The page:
In the preferred embodiment, ingress PDUs are distributed to one of four priority level queues per port per switching device. The highest priority queue is dedicated to the highest class of service, which generally prescribes a minimum bandwidth and/or a minimum queue delay, for example. The type of traffic serviced by the highest priority queue generally includes voice communications and video transmissions which require minimal latency. The remaining priority queues have progressively lower levels of priority corresponding to lower levels of service. PDU and PDU fragments in the lowest priority queue, the default queue, have no service guarantees and are distributed to the switch fabric 150, in the case of strict priority queuing, only when the higher priority queues are empty.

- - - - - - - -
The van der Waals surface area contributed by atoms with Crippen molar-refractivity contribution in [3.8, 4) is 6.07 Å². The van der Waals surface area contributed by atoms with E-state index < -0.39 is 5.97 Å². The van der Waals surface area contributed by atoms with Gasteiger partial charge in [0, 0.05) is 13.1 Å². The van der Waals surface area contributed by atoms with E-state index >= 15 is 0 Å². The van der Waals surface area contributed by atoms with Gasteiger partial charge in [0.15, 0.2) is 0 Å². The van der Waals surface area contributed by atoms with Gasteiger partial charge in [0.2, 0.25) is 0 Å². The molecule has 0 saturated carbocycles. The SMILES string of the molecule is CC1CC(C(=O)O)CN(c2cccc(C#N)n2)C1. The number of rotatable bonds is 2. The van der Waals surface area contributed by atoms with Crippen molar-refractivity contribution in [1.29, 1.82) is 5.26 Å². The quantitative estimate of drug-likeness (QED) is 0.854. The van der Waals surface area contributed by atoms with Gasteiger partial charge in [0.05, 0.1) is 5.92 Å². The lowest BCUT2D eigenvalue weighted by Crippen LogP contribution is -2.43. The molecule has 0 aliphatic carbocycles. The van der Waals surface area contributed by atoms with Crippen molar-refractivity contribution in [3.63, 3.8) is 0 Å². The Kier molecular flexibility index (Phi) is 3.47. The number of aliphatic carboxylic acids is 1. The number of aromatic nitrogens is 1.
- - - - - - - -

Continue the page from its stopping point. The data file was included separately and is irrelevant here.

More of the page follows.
While the switch fabric 150 may also include memory for buffering PDUs being transmitted from the ingress switching device to the egress switching device, the switch fabric 150 does not give preferential treatment to any PDU, regardless of its priority. The primary purpose of the switch fabric 150 is simply to deliver packets from one traffic manager to another and to, perhaps, filter traffic when the fabric's internal queues reach capacity. The filtering performed by the switch fabric 150 is, therefore, based on the volume of traffic received rather than the class or priority of the traffic. The preferred embodiment of the present invention overcomes this problem and other problems by introducing a feedback mechanism accessible to all the ingress queue managers attached to the same switching fabric 150.